Those who are loud in their praise of Simon are the same people who would have bet on the tortoise, and are now betting on infinite resources. Simon's ultimate criterion for the validity of an argument seems to be willingness to "put your money where your mouth is." (See his grandstand offer on page 27 to bet anyone any amount, up to a $10,000 total, that the real price of any resource will not rise.) He suggests that the current heavy betting by speculators that the resource tortoise will stay ahead of the Achilles of demographic and economic growth is the best available evidence of the final outcome of the race. But it could in fact be the best available evidence that speculators are interested only in the short run, or that there is a sucker born every minute! In any case "put your money where your mouth is" is a challenge to intensity of belief, not correctness of belief. It is the adman's customary proof by bombastic proclamation.

But what about Simon's empirical evidence against resource finitude? It fares no better than his fallacious attempt at logical refutation. He leans heavily on two expert studies: "The Age of Substitutability" by Weinberg and Goeller (Science, February 20,1976), and Scarcity and Growth by Barnett and Morse.1 His use of these studies is amazingly selective.

From Weinberg and Goeller he quotes optimistic findings of "infinite" substitutability among resources, assuming a future low-cost, abundant energy source. This buttresses Simon's earlier premise of "infinite" subdivisibility or substitutability among resources. But it does not lend support to his fallacious conclusion that resources are infinite and therefore growth forever is possible. More to the point, however, is that Weinberg and Goeller explicitly rule out any such conclusion by stating in their very first paragraph that their "Age of Substitutability" is a steady state. It assumes zero growth in population and energy use at the highest level that Weinberg and Goeller are willing to say is technically feasible. And they express serious reservations about the social and institutional feasibility of maintaining such a high consumption steady state.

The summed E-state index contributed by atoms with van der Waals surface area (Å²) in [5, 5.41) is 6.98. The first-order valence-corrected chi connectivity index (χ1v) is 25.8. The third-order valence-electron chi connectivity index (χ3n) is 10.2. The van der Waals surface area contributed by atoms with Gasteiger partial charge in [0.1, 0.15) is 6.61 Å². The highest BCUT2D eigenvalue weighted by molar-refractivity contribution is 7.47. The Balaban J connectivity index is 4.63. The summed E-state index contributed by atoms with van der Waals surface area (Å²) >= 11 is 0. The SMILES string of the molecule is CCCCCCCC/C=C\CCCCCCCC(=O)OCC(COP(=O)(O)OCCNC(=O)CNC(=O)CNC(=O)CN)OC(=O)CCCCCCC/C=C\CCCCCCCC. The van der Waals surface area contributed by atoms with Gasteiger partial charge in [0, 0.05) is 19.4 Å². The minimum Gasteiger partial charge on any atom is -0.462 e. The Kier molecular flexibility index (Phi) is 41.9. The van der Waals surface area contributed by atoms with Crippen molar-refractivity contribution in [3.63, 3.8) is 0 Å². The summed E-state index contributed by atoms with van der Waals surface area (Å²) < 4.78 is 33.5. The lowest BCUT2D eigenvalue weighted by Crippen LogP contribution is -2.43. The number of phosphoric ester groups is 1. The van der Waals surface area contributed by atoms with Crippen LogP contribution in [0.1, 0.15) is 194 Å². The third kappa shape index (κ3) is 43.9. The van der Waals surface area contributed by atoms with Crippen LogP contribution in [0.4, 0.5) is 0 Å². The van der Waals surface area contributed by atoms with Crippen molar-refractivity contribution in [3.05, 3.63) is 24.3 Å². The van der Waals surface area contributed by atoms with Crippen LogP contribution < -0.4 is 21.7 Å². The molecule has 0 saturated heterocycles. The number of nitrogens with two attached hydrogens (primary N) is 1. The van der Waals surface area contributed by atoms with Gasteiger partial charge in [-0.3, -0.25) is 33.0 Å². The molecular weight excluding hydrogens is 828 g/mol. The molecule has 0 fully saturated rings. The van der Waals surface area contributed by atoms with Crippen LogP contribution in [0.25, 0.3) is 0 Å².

Furthermore, the levels envisioned by Weinberg and Goeller, though cornucopian by general consent, are quite modest by Simon's standards: world population in the Age of Substitutability would be only 2.5 times the present population, and world energy use would be only 12 times present use. This implies a world per-capita energy usage of only 70 percent of current U.S. per capita use. The very study that Simon appeals to for empirical support of his unlimited growth position explicitly rejects the notion of unlimited growth -- a fact that Simon fails to mention.

As further empirical evidence we are served a rehash of the Barnett and Morse study. Their finding was that the scarcity of most resources, as measure by per unit extractive costs and by relative prices, was decreasing rather than increasing from 1870 to 1957. Simon gives these arguments as evidence the resources are infinite.